But there are many other unlawful practices that can affect hundreds of thousands of individuals and that take place under the bonnet. Those can only be revealed by independent research and investigations, most often carried out by civil society organisations and charities. Examples are numerous: Privacy International has recently published a report on the use, and possible abuse, of personal data in connected rental cars; Which? has carried out research on connected toys widely available in this country that could pose child safety risks; the Norway Consumer Council has exposed data-related safety problems with the now famous Cayla doll and kids’ smart watches, as well as unlawful practices by health and dating apps; and a US consumer group has just this month exposed a potential mass surveillance “Orwellian future” by digital home assistants Amazon Echo and Google Home, through studying in detail their patent applications for these devices.
Such cases can be taken up on behalf of individual consumers, and individuals and consumer groups have done so in the past across Europe. But experience shows that infringing companies and organisations would not necessarily correct their practices to cover all individuals affected, or in all countries where they trade. The empowerment of collective action would ensure corrective action by organisations processing personal information, which would benefit all those affected. It would act as a deterrent for companies, and it would save time and money for the courts. It could have effects across several jurisdictions, since with regard to data flows the UK is not an island, and most companies handling data operate internationally.
Some industry associations claim that provision for collective redress would open the floodgates to US-style class action and profiteering third parties financing such actions. Such fears are wide off the mark, as the UK (and European) legal systems are very different to the US — there are no punitive damages, the ‘loser-pays’ principle would prevent cases without merit, and the courts rule if the case is justified before it proceeds.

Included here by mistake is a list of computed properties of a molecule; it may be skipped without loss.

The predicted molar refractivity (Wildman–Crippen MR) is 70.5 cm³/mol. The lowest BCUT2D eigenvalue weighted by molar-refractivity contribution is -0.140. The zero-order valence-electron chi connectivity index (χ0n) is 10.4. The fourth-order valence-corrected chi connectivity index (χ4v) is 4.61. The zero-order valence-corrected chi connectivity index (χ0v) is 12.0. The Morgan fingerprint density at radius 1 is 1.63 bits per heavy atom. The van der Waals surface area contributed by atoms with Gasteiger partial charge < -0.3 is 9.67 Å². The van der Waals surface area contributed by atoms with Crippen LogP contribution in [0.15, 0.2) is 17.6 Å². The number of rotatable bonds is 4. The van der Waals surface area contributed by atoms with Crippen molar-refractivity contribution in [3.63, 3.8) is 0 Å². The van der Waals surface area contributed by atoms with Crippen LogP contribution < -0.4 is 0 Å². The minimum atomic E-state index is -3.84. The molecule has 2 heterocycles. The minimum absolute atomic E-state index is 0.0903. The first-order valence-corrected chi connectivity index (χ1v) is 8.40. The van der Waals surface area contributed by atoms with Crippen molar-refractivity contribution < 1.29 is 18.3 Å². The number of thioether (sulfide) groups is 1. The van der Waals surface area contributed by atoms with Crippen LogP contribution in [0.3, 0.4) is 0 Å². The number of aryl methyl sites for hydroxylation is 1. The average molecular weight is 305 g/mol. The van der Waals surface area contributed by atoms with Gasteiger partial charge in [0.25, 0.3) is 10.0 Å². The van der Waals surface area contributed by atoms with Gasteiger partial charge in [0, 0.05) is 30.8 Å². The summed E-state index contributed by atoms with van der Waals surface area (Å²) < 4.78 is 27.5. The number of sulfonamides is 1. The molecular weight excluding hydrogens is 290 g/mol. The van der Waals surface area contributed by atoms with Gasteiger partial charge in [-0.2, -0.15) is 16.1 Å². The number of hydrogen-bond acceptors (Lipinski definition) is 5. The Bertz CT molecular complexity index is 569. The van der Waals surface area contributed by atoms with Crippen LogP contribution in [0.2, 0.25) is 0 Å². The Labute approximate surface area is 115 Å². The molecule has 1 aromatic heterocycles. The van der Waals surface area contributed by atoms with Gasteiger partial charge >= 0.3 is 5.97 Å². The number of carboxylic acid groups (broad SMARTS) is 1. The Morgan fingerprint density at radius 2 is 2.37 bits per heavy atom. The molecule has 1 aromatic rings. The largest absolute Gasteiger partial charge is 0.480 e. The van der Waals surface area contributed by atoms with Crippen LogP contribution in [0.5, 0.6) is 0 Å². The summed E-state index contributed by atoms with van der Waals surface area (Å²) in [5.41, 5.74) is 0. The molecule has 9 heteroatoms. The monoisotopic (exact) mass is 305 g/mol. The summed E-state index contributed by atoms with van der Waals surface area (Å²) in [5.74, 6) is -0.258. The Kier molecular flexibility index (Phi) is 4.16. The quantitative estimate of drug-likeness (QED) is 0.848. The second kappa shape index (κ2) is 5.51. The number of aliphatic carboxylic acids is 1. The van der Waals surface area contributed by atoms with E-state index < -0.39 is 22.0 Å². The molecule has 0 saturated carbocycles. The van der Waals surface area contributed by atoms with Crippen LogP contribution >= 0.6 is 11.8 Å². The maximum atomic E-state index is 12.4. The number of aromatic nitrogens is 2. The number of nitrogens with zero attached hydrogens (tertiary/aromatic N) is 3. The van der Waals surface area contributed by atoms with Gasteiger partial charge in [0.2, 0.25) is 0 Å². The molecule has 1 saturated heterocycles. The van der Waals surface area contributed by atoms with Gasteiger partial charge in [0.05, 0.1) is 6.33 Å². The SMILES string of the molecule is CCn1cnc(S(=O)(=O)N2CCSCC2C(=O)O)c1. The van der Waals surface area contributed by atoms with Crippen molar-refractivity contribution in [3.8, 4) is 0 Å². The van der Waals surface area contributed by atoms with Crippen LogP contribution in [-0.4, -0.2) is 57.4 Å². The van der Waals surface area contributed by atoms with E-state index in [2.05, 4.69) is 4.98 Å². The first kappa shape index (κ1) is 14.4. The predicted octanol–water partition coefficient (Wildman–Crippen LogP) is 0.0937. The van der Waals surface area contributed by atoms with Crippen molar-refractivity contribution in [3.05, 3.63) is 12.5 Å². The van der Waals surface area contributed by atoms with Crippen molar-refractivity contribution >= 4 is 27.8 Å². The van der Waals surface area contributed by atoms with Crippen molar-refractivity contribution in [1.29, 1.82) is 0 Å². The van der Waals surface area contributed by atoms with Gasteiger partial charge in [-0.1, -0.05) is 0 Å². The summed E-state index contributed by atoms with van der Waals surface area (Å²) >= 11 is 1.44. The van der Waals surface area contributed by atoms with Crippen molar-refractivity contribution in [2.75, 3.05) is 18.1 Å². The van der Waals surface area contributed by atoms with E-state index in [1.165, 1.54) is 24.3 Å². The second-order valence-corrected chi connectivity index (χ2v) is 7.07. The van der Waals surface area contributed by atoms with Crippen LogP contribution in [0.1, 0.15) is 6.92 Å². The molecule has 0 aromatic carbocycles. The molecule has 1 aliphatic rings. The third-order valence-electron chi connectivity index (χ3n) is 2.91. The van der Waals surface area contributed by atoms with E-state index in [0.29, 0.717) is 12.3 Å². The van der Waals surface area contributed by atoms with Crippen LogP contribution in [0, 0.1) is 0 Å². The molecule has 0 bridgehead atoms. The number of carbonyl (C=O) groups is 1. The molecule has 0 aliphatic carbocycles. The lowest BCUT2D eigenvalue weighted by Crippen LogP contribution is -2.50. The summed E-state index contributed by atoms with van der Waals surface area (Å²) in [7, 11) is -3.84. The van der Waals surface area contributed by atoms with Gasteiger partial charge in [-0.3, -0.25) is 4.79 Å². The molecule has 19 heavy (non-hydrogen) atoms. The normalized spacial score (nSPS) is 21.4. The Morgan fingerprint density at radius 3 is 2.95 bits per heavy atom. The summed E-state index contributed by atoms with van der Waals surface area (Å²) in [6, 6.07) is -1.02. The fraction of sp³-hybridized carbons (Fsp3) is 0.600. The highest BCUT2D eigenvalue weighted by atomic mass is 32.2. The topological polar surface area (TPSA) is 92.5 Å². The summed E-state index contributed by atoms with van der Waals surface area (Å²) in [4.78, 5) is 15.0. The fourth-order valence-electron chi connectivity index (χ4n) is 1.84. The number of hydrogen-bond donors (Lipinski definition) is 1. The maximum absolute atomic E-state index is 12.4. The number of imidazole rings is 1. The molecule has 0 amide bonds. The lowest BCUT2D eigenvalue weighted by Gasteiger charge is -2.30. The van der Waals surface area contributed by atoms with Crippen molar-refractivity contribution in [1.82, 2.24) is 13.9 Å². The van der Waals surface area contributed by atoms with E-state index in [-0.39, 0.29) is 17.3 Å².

There are successful all-encompassing collective redress systems in Belgium, Italy, Portugal, Spain and Sweden, as well as Canada and Australia — there is no evidence that these schemes have harmed industry or the digital economy. On the contrary, there is evidence to show how a powerful industry can play different redress systems to its advantage: in the ‘Dieselgate’ VW case, where the company cheated on car emissions tests, effective compensation and enforcement action has been possible in the US on a unified basis, while only wronged consumers in those EU countries where collective redress systems exist may receive compensation. In the rest of Europe not much has been offered to deceived consumers, with the result that some VW customers will end up being more equal than others. Besides, collective redress is not a new concept in the UK legal system: collective action is already enabled under the Consumer Rights Act 2015 and under the “super-complaint system”(Enterprise Act 2002) for any market failures that harm the interest of consumers.
In the longer term, we need a collective redress system that can deal with the widest range of harm, including shoddy services, dangerous products, uncompetitive behaviour and breaches of data protection. Tomorrow (10 January), Peers in the House of Lords will be debating once again this issue at the Report stage of the Bill. Far from being deterred by earlier government arguments, the amendment being proposed by Labour, Lib Dem and Cross-bench Peers recommends a ‘real’ kind of collective redress where both affected individuals and suitably qualified organisations can represent all consumers that are victims of the same harm, and can demand compensation too.
By voting to include a collective redress system in the Data Protection Bill, UK legislators will be taking one further step in the right direction to justify the claim and ambition for a ‘gold standard’ on data protection.